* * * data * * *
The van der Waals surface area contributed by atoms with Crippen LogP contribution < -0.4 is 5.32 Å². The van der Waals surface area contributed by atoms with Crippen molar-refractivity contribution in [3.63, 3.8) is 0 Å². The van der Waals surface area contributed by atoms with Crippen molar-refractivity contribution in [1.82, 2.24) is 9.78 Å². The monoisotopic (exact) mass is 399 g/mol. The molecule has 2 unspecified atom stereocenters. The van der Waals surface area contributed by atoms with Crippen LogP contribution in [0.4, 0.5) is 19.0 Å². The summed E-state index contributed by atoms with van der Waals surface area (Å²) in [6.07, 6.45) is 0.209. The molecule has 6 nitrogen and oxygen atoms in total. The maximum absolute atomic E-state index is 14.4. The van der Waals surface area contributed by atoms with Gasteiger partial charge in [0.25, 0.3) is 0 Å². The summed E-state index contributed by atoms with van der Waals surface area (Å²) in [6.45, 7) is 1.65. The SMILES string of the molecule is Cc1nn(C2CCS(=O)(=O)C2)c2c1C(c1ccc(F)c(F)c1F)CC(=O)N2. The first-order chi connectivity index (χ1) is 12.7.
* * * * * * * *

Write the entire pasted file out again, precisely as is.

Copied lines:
The van der Waals surface area contributed by atoms with Crippen LogP contribution < -0.4 is 5.32 Å². The van der Waals surface area contributed by atoms with Crippen molar-refractivity contribution in [3.63, 3.8) is 0 Å². The van der Waals surface area contributed by atoms with Crippen molar-refractivity contribution in [1.82, 2.24) is 9.78 Å². The monoisotopic (exact) mass is 399 g/mol. The molecule has 2 unspecified atom stereocenters. The van der Waals surface area contributed by atoms with Crippen LogP contribution in [0.4, 0.5) is 19.0 Å². The summed E-state index contributed by atoms with van der Waals surface area (Å²) in [6.07, 6.45) is 0.209. The molecule has 6 nitrogen and oxygen atoms in total. The maximum absolute atomic E-state index is 14.4. The van der Waals surface area contributed by atoms with Gasteiger partial charge in [0.25, 0.3) is 0 Å². The summed E-state index contributed by atoms with van der Waals surface area (Å²) in [6.45, 7) is 1.65. The SMILES string of the molecule is Cc1nn(C2CCS(=O)(=O)C2)c2c1C(c1ccc(F)c(F)c1F)CC(=O)N2. The first-order chi connectivity index (χ1) is 12.7.